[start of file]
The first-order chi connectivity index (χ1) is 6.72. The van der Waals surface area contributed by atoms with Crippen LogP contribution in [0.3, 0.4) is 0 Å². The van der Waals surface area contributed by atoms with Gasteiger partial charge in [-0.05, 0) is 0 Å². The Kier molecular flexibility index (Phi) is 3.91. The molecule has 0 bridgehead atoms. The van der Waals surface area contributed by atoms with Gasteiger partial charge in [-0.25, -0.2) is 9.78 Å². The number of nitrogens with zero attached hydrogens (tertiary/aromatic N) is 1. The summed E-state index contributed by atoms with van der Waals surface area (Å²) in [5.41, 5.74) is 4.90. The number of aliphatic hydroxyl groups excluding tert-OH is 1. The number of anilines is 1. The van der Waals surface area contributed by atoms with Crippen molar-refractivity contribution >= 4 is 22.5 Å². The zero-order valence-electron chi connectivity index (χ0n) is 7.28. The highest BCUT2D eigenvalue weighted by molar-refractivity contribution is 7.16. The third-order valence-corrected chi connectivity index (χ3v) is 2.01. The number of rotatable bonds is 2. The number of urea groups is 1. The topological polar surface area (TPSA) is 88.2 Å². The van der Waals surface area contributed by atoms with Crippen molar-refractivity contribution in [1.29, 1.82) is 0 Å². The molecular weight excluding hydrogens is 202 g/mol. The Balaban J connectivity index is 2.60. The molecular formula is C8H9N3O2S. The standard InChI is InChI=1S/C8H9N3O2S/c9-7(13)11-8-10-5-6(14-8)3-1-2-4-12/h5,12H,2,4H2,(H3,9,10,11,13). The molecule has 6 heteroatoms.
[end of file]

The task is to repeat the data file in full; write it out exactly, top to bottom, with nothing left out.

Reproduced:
The first-order chi connectivity index (χ1) is 6.72. The van der Waals surface area contributed by atoms with Crippen LogP contribution in [0.3, 0.4) is 0 Å². The van der Waals surface area contributed by atoms with Gasteiger partial charge in [-0.05, 0) is 0 Å². The Kier molecular flexibility index (Phi) is 3.91. The molecule has 0 bridgehead atoms. The van der Waals surface area contributed by atoms with Gasteiger partial charge in [-0.25, -0.2) is 9.78 Å². The number of nitrogens with zero attached hydrogens (tertiary/aromatic N) is 1. The summed E-state index contributed by atoms with van der Waals surface area (Å²) in [5.41, 5.74) is 4.90. The number of aliphatic hydroxyl groups excluding tert-OH is 1. The number of anilines is 1. The van der Waals surface area contributed by atoms with Crippen molar-refractivity contribution >= 4 is 22.5 Å². The zero-order valence-electron chi connectivity index (χ0n) is 7.28. The highest BCUT2D eigenvalue weighted by molar-refractivity contribution is 7.16. The third-order valence-corrected chi connectivity index (χ3v) is 2.01. The number of rotatable bonds is 2. The number of urea groups is 1. The topological polar surface area (TPSA) is 88.2 Å². The van der Waals surface area contributed by atoms with Crippen molar-refractivity contribution in [1.29, 1.82) is 0 Å². The molecular weight excluding hydrogens is 202 g/mol. The Balaban J connectivity index is 2.60. The molecular formula is C8H9N3O2S. The standard InChI is InChI=1S/C8H9N3O2S/c9-7(13)11-8-10-5-6(14-8)3-1-2-4-12/h5,12H,2,4H2,(H3,9,10,11,13). The molecule has 6 heteroatoms.